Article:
Hanabi is an odd game. But odd in a good way 🙂

It’s a co-operative card game, for 2-5 players. Thematically, players are supposed to be putting on a fireworks show, and trying to please the audience with a perfectly-synchronised display … but, it’s a bit of a weak thematic association for an otherwise-abstract game, and I guess mostly just there to make the components look pretty.

The core of the game is simple: There’s a deck of cards, with 5 different coloured suits. Each suit contains cards with values from 1 to 5 in differing proportions (getting rarer as the numbers increase). Each player is dealt a hand of 4 cards.

On your turn, you have a choice. You can play a card into a pile in the middle of the table … cards need to be played in numeric order, and into 5 piles representing each of the coloured suits… so, a pile needs to start with a 1, then have a 2 placed on it, etc etc, until you place card number 5 and that part of the fireworks display is successfully completed.

Alternatively, you can discard a card from your hand, and pick up a new one from the deck.

All seems simple so far, right?

Well, Hanabi has a very clever twist to it… the type of twist which — when you reveal it to a table full of experienced gamers — makes their faces instantly light up in an “oh wow… this is clever” kind of way. And the twist is both simple, and elegant:

You can see everybody’s cards except your own.

You hold your cards in a fan, facing away from you, so that you can only see the backs, and when you pick up a new card, you take great care to not see what it is yourself (very counter-instinctive!) … everybody else knows what you’re holding, and you know what everybody else has, but… the decisions you make will be entirely dependent on the clues given to you by other players, and by keeping careful track of what’s already been played.

So… about those clues. There’s a system by which — instead of playing a card, or discarding a card — you can give a clue to another player. Giving a clue costs a clue token… and these come in a limited supply (you can replenish them by discarding cards). The type of clues you’re allowed to give are very specific: You can either tell a player about a particular colour he’s holding (e.g. “you have a blue card here, here, and here”), or about a particular number he’s holding (e.g. “you have a number 3 here, and here”). The information you give must always be “complete”… e.g. you can’t tell him one particular card is blue, without telling him all the other blue cards he’s holding are also blue.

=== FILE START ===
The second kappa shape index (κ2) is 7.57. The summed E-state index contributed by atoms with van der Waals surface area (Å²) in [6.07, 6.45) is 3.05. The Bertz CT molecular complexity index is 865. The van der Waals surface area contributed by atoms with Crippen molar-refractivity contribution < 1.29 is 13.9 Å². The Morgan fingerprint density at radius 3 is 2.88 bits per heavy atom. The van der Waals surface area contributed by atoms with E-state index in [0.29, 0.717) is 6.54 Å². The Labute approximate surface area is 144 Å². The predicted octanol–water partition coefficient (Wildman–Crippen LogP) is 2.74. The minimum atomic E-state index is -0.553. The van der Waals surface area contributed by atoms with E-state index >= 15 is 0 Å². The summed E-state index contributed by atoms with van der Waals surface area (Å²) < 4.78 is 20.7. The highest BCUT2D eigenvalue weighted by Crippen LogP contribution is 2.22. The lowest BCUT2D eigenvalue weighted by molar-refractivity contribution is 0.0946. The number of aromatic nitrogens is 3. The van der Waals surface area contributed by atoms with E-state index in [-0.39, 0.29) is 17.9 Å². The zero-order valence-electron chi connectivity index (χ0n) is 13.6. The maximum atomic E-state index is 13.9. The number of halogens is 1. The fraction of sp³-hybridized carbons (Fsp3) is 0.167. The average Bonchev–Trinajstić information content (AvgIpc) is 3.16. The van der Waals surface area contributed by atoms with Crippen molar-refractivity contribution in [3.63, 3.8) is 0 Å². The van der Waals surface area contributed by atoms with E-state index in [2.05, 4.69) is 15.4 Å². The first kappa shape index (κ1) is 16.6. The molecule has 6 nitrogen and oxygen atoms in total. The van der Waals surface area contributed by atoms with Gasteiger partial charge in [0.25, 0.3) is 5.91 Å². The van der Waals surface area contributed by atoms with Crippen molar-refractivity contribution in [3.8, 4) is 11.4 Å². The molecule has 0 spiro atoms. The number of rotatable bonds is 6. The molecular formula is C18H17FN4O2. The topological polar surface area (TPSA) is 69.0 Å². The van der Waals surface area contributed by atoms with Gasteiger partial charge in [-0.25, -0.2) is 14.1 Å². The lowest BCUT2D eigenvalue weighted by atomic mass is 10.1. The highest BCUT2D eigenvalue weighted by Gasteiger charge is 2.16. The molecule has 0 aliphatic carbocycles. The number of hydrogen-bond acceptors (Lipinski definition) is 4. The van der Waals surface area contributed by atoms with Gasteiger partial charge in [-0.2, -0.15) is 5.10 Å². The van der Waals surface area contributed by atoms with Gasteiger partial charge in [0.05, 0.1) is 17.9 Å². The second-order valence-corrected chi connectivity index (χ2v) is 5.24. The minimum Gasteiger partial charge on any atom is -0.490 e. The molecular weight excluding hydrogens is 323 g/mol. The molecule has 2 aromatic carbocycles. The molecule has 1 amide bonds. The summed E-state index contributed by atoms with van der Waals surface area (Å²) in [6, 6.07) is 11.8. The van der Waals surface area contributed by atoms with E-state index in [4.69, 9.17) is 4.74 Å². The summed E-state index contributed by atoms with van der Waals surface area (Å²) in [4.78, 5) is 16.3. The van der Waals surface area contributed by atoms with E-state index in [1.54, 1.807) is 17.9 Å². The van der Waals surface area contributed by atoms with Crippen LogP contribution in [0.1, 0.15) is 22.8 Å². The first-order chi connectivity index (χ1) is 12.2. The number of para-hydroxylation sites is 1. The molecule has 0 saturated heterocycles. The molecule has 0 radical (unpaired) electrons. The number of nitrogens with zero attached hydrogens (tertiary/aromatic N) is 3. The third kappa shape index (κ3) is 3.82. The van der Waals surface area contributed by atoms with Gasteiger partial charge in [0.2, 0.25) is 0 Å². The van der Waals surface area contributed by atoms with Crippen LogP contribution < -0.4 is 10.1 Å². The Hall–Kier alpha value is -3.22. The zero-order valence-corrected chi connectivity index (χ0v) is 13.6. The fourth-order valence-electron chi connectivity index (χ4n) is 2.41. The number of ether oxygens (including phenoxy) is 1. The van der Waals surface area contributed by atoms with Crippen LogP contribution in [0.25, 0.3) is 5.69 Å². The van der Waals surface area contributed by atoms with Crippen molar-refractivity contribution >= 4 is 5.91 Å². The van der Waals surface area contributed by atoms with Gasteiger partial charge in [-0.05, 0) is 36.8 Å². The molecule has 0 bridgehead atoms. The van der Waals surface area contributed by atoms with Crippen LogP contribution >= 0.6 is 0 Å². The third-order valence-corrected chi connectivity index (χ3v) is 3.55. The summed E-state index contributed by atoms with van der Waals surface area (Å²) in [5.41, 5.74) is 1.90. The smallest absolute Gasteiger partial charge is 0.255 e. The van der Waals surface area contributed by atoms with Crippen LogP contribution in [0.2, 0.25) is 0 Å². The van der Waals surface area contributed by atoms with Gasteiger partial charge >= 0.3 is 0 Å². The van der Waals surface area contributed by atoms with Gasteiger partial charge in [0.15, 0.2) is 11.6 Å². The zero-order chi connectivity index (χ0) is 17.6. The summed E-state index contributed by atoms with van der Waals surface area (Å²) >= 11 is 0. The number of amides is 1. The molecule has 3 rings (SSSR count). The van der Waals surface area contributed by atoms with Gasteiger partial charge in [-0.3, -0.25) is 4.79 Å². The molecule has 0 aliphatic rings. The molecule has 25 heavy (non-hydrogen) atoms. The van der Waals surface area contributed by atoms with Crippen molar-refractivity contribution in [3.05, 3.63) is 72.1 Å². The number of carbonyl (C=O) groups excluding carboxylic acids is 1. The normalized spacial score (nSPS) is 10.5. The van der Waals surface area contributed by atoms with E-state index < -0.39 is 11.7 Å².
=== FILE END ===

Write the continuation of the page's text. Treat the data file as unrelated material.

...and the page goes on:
Using a combination of the clues you’ve been given, knowledge of what’s already been played, knowledge of what’s in other people’s hands, and anything you can infer from the context in which particular information was given to you — “why did John just tell me those cards were twos? That doesn’t make deductive sense… Maybe he means it’s safe to play either of those twos right now…” — you try to complete the 5 firework sequences, making no fewer than 3 errors, otherwise the show is a disaster and you fail the game without scoring.

It’s a clever game, and a very unique bit of design; it’s a safe bet that you’ve never played anything quite like this before, and that’s quite a rare thing to say of new games. It’s also notable by being a co-operative game that can’t be played solo, and thereby can’t fall foul of “dominant player” syndrome, as *nobody* in the game is ever in full possession of all the facts. Impressive.

The only thing that — for me — brings Hanabi up a tiny bit short is that there’s a tipping point in the game, at which you realise you’re not going to get a “perfect” game any more, and that you’re now only playing for a good score. Prior to that point, the tension in the game is *brilliant* — people audibly groan with torment over the decisions they’re making. They pull faces. They are visibly anguished. You are genuinely nervous when you reach for a risky card… but once the group has made it’s first major error — and a perfect score is no longer viable — the game seems significantly flatter. I suppose you could stop playing at that point and start over… but you kind of want to play it out anyway and see if you make it through to the end with a reasonable score.